May 21, 2014

Addressing the Real 'Retirement Crisis' Through Sustainable Social Security Reform

Testimony Before the Subcommittee on Social Security, Pensions, and Family Policy
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Good morning, Chairman Brown, Ranking Member Toomey, and Members of the Subcommittee. Thank you for inviting me to testify today.

My name is Jason Fichtner, and I’m a senior research fellow at the Mercatus Center at George Mason University, where I research fiscal and economic issues, including Social Security. I am also an affiliated professor at Georgetown University, Johns Hopkins University, and Virginia Tech, where I teach courses in economics and public policy. Previously I served in several positions at the Social Security Administration, including Deputy Commissioner (Acting) and Chief Economist, and in those capacities one of my responsibilities was to lead the agency’s financial literacy efforts. All opinions I express today are my own and do not necessarily reflect the views of my employers.

I’d like to begin by thanking Chairman Brown and Senator Toomey for the leadership you provide this committee to ensure that important public policy issues involving Social Security and retirement security get the attention and debate they deserve and also to ensure that ideas and viewpoints from all sides are aired in a collegial and respectful manner. It is truly a privilege for me to be here testifying before you today.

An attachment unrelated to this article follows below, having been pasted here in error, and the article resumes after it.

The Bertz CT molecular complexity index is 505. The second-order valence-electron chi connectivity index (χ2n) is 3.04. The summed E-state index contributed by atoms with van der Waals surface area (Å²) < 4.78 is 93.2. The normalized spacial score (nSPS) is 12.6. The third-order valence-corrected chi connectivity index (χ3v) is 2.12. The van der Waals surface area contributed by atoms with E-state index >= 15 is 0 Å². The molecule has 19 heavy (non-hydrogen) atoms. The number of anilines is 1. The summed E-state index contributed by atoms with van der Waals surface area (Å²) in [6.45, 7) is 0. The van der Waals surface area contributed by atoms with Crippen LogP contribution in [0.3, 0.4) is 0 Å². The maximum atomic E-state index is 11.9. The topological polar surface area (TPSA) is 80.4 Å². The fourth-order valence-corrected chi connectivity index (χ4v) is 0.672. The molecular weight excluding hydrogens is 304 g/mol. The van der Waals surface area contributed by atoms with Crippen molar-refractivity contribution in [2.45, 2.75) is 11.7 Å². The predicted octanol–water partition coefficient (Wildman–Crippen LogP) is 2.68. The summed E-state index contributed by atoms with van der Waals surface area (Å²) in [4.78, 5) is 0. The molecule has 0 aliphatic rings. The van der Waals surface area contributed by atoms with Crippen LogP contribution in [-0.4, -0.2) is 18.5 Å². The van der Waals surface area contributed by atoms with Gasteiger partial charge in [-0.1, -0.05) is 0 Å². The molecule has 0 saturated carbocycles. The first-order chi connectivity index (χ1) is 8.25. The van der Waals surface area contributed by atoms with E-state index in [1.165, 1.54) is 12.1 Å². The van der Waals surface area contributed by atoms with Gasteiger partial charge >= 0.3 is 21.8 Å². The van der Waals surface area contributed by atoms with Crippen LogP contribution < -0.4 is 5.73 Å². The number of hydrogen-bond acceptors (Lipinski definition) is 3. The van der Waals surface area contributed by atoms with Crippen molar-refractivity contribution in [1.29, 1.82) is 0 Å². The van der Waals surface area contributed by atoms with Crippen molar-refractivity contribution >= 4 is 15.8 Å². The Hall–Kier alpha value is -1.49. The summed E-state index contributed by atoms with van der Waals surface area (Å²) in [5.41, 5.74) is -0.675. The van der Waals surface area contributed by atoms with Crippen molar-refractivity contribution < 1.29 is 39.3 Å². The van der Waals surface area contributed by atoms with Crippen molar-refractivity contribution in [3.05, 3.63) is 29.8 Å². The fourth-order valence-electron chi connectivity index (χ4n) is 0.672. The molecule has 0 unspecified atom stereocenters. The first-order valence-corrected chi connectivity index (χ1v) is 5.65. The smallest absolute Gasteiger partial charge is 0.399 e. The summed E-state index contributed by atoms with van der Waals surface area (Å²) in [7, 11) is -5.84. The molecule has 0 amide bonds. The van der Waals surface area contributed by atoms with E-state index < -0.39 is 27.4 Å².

My testimony focuses on two key issues: first, the extent to which we’re actually facing a so-called “retirement crisis,” and second, how the current structure of the nation’s largest retirement program, Social Security, is contributing to the problem by providing dis incentives to work and save.

From this discussion, I hope to leave you with the following takeaways:

1. Painting all Americans with the broad brush of a “retirement crisis” creates an incomplete picture of
the true financial landscape faced by America’s future retirees.

2. The narrative of the “retirement crisis” leads us to look toward greater dependence on—and the expansion of—government programs such as Social Security, which are already facing severe financial problems.

3. And Social Security reforms should not exacerbate existing problems—such as problematic incentives. Reforms should focus on encouraging increased US savings, labor-force participation, and economic growth.

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